1. Understand the Client
Before you get started managing a software development project, you need to meet with the client, preferably face-to-face, to understand their pain-points if it’s an existing project, or the long-form goals if it’s a new project. Understand that they might not know anything about software development and try to explain to them the standard operations of how a project build happens, to create realistic expectations.
2. Understand the Goal
Prior to even thinking about outlining the project, you need to understand the client’s goals from a high-level. Work with a project architect to break down the project into easily understandable deliverables, or stories/tasks, for a developer to implement. Consult with the client to ensure you are on the same page with timelines, features, and project releases. This is a good time to ask the client about their Minimum Viable Product goals, nice to have features (Version 2.0 Releases), and future feature requests.
3. Understand the Developer
After you architect the project out into digestible stories, it’s now up to the developer to implement each task! If it’s your first time working with a developer, take some time to get to know them personally, not just their strengths and weaknesses as a developer. By showing a genuine interest in another person, you’ll begin to create a bond with them that will allow for better communication in the future, AND you get a new friend! This can be especially helpful if you’re working with an overseas developer, where you can teach each other colloquialisms/euphemisms/culture.
4. Understand the Platform
If you’re starting from scratch, you might not know anything about the platform the software will be built upon. If so, do some research about the common strengths and weaknesses of each platform by looking up videos on YouTube or reading various blogs. There you will find other people who have already experienced the problems you might face, and how to possibly solve them. Of course, the best way to learn is to test it out yourself; don’t be afraid to ask your fellow project managers if there’s a dev or local server you can tinker around in to learn the basics of the platform. You’re not going to be able to learn everything all at once, so take your time, and ask questions to your other project managers.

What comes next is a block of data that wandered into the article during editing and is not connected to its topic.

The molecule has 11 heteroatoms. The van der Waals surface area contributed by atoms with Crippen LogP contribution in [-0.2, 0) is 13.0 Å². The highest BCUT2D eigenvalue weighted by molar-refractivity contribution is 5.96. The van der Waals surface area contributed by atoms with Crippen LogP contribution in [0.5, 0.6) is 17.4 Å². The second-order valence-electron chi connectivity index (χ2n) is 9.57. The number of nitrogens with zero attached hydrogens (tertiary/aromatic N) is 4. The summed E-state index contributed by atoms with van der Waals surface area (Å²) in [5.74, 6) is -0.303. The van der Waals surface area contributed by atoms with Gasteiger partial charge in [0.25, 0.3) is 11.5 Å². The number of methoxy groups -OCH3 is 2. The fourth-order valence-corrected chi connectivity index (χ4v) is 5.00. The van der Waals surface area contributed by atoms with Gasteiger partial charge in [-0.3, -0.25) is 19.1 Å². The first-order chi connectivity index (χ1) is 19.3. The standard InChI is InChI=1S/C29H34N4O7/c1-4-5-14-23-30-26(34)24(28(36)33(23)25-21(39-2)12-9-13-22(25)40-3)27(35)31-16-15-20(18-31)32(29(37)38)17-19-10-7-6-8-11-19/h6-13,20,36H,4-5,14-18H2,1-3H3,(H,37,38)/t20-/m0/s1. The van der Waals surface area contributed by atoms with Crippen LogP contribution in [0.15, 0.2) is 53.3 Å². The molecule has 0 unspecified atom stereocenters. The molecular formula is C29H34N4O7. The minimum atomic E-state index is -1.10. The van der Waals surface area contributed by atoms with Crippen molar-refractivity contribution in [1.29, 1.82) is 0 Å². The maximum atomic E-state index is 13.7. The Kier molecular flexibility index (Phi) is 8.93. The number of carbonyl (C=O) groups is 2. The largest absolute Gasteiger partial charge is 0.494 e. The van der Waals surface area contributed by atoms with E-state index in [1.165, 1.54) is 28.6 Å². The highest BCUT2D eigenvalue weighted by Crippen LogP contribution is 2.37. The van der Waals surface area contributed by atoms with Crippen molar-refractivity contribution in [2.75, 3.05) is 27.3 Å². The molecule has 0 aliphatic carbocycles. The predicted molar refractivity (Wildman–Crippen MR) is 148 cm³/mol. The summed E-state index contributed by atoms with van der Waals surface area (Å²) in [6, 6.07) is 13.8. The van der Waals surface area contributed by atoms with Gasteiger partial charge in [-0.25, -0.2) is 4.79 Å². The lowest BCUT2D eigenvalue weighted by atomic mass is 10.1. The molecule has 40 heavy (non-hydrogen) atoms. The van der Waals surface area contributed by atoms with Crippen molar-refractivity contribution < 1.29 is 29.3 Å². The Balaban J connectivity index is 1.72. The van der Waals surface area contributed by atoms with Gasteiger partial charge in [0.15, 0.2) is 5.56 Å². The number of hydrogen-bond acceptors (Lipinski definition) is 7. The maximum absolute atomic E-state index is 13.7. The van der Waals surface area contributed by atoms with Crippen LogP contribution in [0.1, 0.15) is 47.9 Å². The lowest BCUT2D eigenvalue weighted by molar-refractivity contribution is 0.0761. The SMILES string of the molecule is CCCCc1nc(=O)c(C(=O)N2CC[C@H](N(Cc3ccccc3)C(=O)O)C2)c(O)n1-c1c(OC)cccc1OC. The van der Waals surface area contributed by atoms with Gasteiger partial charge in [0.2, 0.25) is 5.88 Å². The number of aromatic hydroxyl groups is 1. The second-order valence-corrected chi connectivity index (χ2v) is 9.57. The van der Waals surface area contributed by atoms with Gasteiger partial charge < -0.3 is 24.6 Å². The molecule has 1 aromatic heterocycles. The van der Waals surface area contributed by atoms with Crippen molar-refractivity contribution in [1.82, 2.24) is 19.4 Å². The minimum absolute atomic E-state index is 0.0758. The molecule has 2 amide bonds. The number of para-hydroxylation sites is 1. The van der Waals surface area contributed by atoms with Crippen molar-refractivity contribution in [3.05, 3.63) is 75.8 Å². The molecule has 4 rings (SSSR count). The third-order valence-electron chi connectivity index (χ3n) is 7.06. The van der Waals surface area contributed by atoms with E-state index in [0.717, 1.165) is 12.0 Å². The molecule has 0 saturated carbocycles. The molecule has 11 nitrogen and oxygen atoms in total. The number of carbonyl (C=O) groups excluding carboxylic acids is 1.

5. Understand the Time Frame
Possibly the most important part of the whole project is understanding the time frame. This is where most of the damage can be done in a client relationship if explicit time frames are not established at the beginning of each project, and multiple times throughout the project, and even after it’s done. When the client is left in the dark about the timing of a project, their anxiety will grow. They are paying their hard-earned cash to get something built, and when they don’t see the tangible results in front of them, they can begin to worry if they are getting the best value for their money. This is why it’s a best-practice to communicate with the client, quickly, frequently, and clearly about the status of the project. Especially if something is taking longer than originally estimated.